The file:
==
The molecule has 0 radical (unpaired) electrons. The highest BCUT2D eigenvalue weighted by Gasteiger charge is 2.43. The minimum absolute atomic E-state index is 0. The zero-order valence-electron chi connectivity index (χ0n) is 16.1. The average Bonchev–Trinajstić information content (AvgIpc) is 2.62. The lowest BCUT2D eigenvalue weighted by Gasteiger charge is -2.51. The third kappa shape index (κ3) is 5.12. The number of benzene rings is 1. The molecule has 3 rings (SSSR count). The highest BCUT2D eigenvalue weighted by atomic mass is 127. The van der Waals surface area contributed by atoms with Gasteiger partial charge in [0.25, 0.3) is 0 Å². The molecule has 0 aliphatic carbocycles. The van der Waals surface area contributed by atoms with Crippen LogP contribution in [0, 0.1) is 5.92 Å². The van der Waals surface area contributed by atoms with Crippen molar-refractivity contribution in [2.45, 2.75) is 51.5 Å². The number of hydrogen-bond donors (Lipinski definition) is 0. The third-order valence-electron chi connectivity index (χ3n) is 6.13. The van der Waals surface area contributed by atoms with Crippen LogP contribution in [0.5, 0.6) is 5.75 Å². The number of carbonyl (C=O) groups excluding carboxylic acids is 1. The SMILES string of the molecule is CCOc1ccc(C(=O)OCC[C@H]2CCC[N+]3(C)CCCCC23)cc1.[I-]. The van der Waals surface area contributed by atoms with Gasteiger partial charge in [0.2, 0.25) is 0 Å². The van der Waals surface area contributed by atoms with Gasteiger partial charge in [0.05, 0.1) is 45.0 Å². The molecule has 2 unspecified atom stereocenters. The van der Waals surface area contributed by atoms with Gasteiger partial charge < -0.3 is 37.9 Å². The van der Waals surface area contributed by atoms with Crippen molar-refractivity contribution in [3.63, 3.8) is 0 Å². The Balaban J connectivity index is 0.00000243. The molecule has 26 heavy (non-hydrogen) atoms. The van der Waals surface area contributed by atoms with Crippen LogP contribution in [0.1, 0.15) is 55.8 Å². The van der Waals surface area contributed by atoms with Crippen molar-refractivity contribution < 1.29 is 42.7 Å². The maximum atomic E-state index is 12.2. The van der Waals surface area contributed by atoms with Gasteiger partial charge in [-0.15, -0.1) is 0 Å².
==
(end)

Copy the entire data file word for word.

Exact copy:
The molecule has 0 radical (unpaired) electrons. The highest BCUT2D eigenvalue weighted by Gasteiger charge is 2.43. The minimum absolute atomic E-state index is 0. The zero-order valence-electron chi connectivity index (χ0n) is 16.1. The average Bonchev–Trinajstić information content (AvgIpc) is 2.62. The lowest BCUT2D eigenvalue weighted by Gasteiger charge is -2.51. The third kappa shape index (κ3) is 5.12. The number of benzene rings is 1. The molecule has 3 rings (SSSR count). The highest BCUT2D eigenvalue weighted by atomic mass is 127. The van der Waals surface area contributed by atoms with Gasteiger partial charge in [0.25, 0.3) is 0 Å². The molecule has 0 aliphatic carbocycles. The van der Waals surface area contributed by atoms with Crippen LogP contribution in [0, 0.1) is 5.92 Å². The van der Waals surface area contributed by atoms with Crippen molar-refractivity contribution in [2.45, 2.75) is 51.5 Å². The number of hydrogen-bond donors (Lipinski definition) is 0. The third-order valence-electron chi connectivity index (χ3n) is 6.13. The van der Waals surface area contributed by atoms with Crippen LogP contribution in [0.5, 0.6) is 5.75 Å². The number of carbonyl (C=O) groups excluding carboxylic acids is 1. The SMILES string of the molecule is CCOc1ccc(C(=O)OCC[C@H]2CCC[N+]3(C)CCCCC23)cc1.[I-]. The van der Waals surface area contributed by atoms with Gasteiger partial charge in [0.2, 0.25) is 0 Å². The van der Waals surface area contributed by atoms with Gasteiger partial charge in [0.05, 0.1) is 45.0 Å². The molecule has 2 unspecified atom stereocenters. The van der Waals surface area contributed by atoms with Gasteiger partial charge < -0.3 is 37.9 Å². The van der Waals surface area contributed by atoms with Crippen molar-refractivity contribution in [3.63, 3.8) is 0 Å². The Balaban J connectivity index is 0.00000243. The molecule has 26 heavy (non-hydrogen) atoms. The van der Waals surface area contributed by atoms with Crippen LogP contribution in [0.1, 0.15) is 55.8 Å². The van der Waals surface area contributed by atoms with Crippen molar-refractivity contribution < 1.29 is 42.7 Å². The maximum atomic E-state index is 12.2. The van der Waals surface area contributed by atoms with Gasteiger partial charge in [-0.15, -0.1) is 0 Å².